"Contrary to what was previously thought, the cow is not a higher form of animal life, capable of thinking and feeling pain," announced AAVV spokeswoman Denise Chalmers to the large crowd. "Rather, we have found it to be a harmless, non-sentient form of plant life, utterly incapable of experiencing the slightest pain or simplest thought."

Chalmers then passed around a large tray of dripping red meat, which the vegetarians in attendance ravenously devoured, feverishly licking the bloody juice from their fingers.

According to the AAVV researchers who conducted the study, cows feature many of the basic characteristics of plants. In addition to possessing roots, leaves and branches, cows produce pollen, which in the springtime is eagerly devoured by honey bees.

"The bees swarm feverishly around the cow, eager to get a taste of its delicious nectar," Chalmers said. "The cow, however, is usually too busy taking up water through its hooves, or 'roots,' to even notice."

Cows, say researchers, also practice photosynthesis, the process by which plants convert sunlight into chemical energy.

"When exposed to sunlight, the cow produces chlorophyll," researcher Darrick Holten explained. "The cow then uses the chlorophyll to produce chemical energy."

Added Holten: "A very similar process occurs in chickens."

According to Chalmers, the study's findings will not alter the AAVV's basic viewpoint. "Animals still should not be eaten, and meat is murder," she said.
The study results also shed new light on the reproductive process of cows, which had been shrouded in mystery since the animal was discovered 200 years ago.

"Cows reproduce much like the common pine tree," Holten said. "They develop a hard, bristly, fertilized cone, drop it on the ground and await the natural elements of wind, rain and animal life to carry it to open forest territory."

Overall reaction at the conference was muted at first, as many of the vegetarians expressed surprise, then glee, at the unexpected announcement. Some rushed madly to the trays of processed lunch meats lined up on buffet tables around the hall, knocking over bystanders and onlookers in a mad dash for freshly carved roast beef.

"It does not taste anything like meat," vegetarian Tina Mothersby said. "It's chewy like a boiled carrot or even like a nice chunk of sourdough bread."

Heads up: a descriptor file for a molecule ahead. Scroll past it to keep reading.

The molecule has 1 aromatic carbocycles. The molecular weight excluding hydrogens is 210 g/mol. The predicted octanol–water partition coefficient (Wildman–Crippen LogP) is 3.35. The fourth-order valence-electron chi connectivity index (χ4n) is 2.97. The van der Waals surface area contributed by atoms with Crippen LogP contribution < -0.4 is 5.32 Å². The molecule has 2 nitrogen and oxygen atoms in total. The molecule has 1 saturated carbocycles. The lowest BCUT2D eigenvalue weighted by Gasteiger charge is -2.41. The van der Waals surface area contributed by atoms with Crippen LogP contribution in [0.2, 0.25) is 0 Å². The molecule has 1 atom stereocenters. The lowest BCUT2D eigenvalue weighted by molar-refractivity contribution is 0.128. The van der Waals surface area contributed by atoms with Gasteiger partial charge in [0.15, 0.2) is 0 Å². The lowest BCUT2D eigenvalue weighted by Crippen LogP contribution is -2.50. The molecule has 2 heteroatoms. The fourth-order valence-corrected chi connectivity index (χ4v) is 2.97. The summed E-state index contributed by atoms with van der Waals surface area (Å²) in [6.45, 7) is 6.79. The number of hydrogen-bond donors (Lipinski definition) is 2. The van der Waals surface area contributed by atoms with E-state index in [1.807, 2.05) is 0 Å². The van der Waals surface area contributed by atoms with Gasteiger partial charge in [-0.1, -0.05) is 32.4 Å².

Added Chalmers: "Cows are plants, and we feel pretty silly for avoiding them for as long as we have. Inside the stockyard warehouse near my Chicago home is not a meat locker, but a plant locker, and that fetid stench is not one of cow heads festering in a maggot-covered pile, but rather of ripe vegetables ready to be prepared in myriad delicious ways."

Due to the overwhelming acceptance on the part of the vegetarian crowd, the AAVV announced plans to move ahead with studies proving that the pig and duck are plants. Mutton, however, is still meat. -- Janury 23, 1996
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Old 12-20-2007, 08:58 AM   #27
Tom Rawls
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Re: Vegetarian Diets?

The vegetarians I know don't eat meat for ethical reasons. There are strong and principled arguments to support the practice. If you are a vegetarian and are concerned about protein, dairy can be an excellent source (including whey protein). Eggs also.

Also some "vegetarians" won't eat meat but will eat fish, making rational distinctions between mammals and less intelligent creatures of the sea.

I'm not getting into the pointless disputes about the merits of vegetarianism or dairy, just noting that high-quality sources of protein are available.
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Old 12-20-2007, 09:20 AM   #28
Jeffrey White
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Re: Vegetarian Diets?

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Originally Posted by Sarena Kopciel View Post
I too was a vegetarian, raw foodist,, macrobiotic, vegan--just a few to name --for a total of 14 yrs. Then I was enlightened by my CF coach. Eating meat the first few times was aquiet thing to be done alone. WHen my family first saw they freaked out...!! It was really funny. Long story short--went zone/paleo/ and now IF. Within the first few months dropped several clothes sizes. Now 18months later--am pretty stable at size 4/6 from a 14 last August (and previously a size 22).
I am done with vegetarian and am much healthier for it too. All the grassfed meat etc has helped along with the exercise etc to dramatically change my blood sugar and cholesterol too!

You could check my blog or fitday log in my signature for more info--or pm me too!